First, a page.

My Chief Complaint

September 17, 2010

 By Laurel Naversen Geraghty, MS4

Faculty Peer Reviewed

 CC: “I’m stuck in the hospital at 9:30 p.m.”

 HPI: L.G., a female G1P1 medical student immediately s/p the grueling hours and night-float duties of her OB/GYN clerkship, experienced acute onset elation about her next rotation: psychiatry. She felt excited for the clerkship—and for the tantalizing promise of a 9-to-5 schedule, which would allow her to see her four-month-old daughter for more than 30 waking minutes per day.

 At the end of her second day on the inpatient psychiatry ward, word came that a new patient was being transferred from the emergency department. L.G.’s task: Get the H&P.

 As the late summer sun began to set over the city, symbolizing her diminishing chances of seeing her daughter awake that evening, she introduced herself to the newcomer[*]: a young, thin, homeless man, with a distant gaze and a groomed goatee, who wore only a hospital robe and leather shoes. L.G. asked how the patient had ended up at the hospital. In a slow, drugged-out manner, he stated that there were warrants out for his arrest, the CIA had been following him, and federal agents had thrown acid on him in the subway, prompting him to head to the E.R. to be examined (no injuries were found). He confessed to L.G. the reason he was being followed: He had done something “close to rape” of several boys and girls, aged 2 months to 16 years. As L.G. heard his admission, it occurred to her that she’d missed the chance to see her baby that night because of a child predator—one whom she was obligated to care for and treat with professionalism and respect. She took a deep breath and continued with the interview. At 9 p.m., she returned to the call room to write the H&P, and let out a sigh about this “9-to-5” rotation.

 Past Medical & Surgical History: Noncontributory

 Medications: 100mg liquid caffeine PO BID

 Allergies: Acid-base physiology

 Family History: Significant for familial reproductive hyperstupidemia (her father also had a baby during medical school)

 Social History: L.G. lives in New York City with her husband, daughter, and mother-in-law (provider of the world’s best child care), whom she has been holding hostage since the beginning of her clinical clerkships.  


General: Medical school-induced sleep-deprivation

HEENT: Bitter taste after hearing confessions of child abuse

GI: Gnawing hunger s/p lunch 8 hours ago

Extremities: Tired feet

Psychiatric: Separation anxiety, with occasional worries that her baby won’t recognize her.   



General: Female in NAD, A&Ox4, wearing professional attire and a ponytail that’s beginning to look scraggly

HEENT: Eyes bleary

Heart: Displaced PMI

Abdomen: Linea nigra still intact

Extremities: Fingers feverishly typing the H&P  

 ASSESSMENT & PLAN: A G1P1 medical student developed mild distress while working late in the psychiatry ward, having missed the chance to see her infant daughter that evening.

1)      Quit whining, maintain a positive attitude, do your best to help this patient, and try to have some fun along the way.

2)      Refer to cute baby photos on cell phone PRN.


The patient was admitted to the psychiatric ward and started on an antipsychotic and an SSRI. Each morning after rounds, L.G. went to see him. He was always calm and cooperative, but confused, paranoid, and depressed, with marked psychomotor retardation. He spent his days lying on his bed in the dark, eating at off-hours to avoid others, and asking repeatedly when he could leave the unit.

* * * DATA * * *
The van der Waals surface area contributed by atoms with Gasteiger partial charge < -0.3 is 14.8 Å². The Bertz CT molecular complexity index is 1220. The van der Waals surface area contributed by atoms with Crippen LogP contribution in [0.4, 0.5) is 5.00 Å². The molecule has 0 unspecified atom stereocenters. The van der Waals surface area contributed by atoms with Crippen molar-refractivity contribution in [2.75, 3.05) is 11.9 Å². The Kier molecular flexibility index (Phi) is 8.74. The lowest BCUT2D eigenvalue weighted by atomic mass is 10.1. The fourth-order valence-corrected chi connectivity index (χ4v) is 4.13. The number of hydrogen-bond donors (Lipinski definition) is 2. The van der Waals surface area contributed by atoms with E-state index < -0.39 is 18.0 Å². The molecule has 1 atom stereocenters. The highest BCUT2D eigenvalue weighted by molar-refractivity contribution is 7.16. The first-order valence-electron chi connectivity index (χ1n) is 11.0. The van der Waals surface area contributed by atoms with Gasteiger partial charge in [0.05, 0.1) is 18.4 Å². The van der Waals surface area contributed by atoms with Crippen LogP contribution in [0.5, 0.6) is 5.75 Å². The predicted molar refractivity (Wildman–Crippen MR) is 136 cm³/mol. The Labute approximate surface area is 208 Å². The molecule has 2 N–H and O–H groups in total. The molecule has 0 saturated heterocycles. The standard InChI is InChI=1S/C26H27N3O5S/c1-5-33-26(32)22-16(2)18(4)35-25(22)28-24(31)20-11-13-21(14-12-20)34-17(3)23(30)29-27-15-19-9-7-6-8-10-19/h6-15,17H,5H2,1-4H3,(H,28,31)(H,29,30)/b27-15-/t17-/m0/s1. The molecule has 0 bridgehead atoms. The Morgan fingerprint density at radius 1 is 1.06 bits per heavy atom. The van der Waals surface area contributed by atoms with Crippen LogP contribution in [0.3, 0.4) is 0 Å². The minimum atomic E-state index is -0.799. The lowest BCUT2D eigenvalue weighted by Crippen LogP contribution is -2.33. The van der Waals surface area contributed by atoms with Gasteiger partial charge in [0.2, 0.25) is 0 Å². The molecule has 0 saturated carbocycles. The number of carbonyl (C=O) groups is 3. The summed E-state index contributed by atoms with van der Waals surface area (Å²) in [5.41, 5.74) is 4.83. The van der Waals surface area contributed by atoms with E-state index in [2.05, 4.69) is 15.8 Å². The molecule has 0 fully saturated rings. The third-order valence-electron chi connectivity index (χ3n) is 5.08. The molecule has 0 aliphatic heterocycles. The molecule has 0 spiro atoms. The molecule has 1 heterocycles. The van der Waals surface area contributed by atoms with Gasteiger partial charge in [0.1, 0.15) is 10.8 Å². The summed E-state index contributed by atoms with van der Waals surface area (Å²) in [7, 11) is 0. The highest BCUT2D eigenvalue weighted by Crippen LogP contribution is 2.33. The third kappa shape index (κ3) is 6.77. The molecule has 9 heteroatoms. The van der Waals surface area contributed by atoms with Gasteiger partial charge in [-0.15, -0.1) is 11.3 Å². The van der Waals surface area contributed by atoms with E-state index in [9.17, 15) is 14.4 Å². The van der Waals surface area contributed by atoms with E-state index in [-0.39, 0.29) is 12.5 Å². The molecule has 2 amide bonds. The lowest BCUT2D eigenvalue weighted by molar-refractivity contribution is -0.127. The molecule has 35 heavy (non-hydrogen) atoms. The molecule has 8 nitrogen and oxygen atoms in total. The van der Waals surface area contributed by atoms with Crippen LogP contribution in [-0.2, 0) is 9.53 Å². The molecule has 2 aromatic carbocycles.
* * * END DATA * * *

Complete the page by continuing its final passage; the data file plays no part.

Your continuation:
L.G. contacted collateral sources. She learned that the patient was a teetotaler who didn’t smoke or do drugs. Three weeks prior to admission, he had started making vague, paranoid-sounding statements about his “crimes,” and abruptly cut off contact with everyone he knew. He was not actually homeless (though he’d recently taken to the streets, believing he’d been evicted) or unemployed (he worked for a nonprofit organization,placing people into drug rehab programs). He frequently carried peanut butter sandwiches to hand out to the homeless. He had no criminal record, there were no warrants for his arrest, and there was no evidence to suggest that he’d ever harmed any child.  

 Very gradually, the patient began to show improvements in relatedness, affect, and cognition, and his paranoid thoughts softened. He seemed to appreciate his daily conversations with L.G. and her earnest attempts to fill the gaps in his understanding. She enjoyed their friendly rapport and feeling like one small part of his visible progress.

 After five weeks, the patient was discharged from the unit, his symptoms stabilized and a careful follow-up plan in place. Two days later, L.G. was discharged from her psychiatry clerkship with a new appreciation of how, in medicine, first appearances can be misleading. A self-professed homeless child-molester had emerged as something quite different: a well-loved man with friends, a home, and meaningful work, interrupted by mental illness. He no longer felt like an inconvenience to L.G., a cruel predator, or a barrier between her and her daughter. He felt like her patient, and something close to a friend. More importantly, L.G. was forced to confront her own bias. The demands of motherhood and medicine may occasionally pull her in opposite directions, but she hadn’t set out to treat only the patients she liked, exclusively during business hours. What if this patient hadn’t turned out to be so decent? How would she approach the next admission who struck her as loathsome, or who arrived at an inopportune time? Would she allow her feelings or outside obligations to sour her perspective or alter the care she provided? She made a commitment to try harder, to do better, and to embrace the lessons that come with 9:30p.m. admissions.

Laurel Geraghty is a fourth-year medical student at NYU School of Medicine


 [*] Some identifying details have been changed.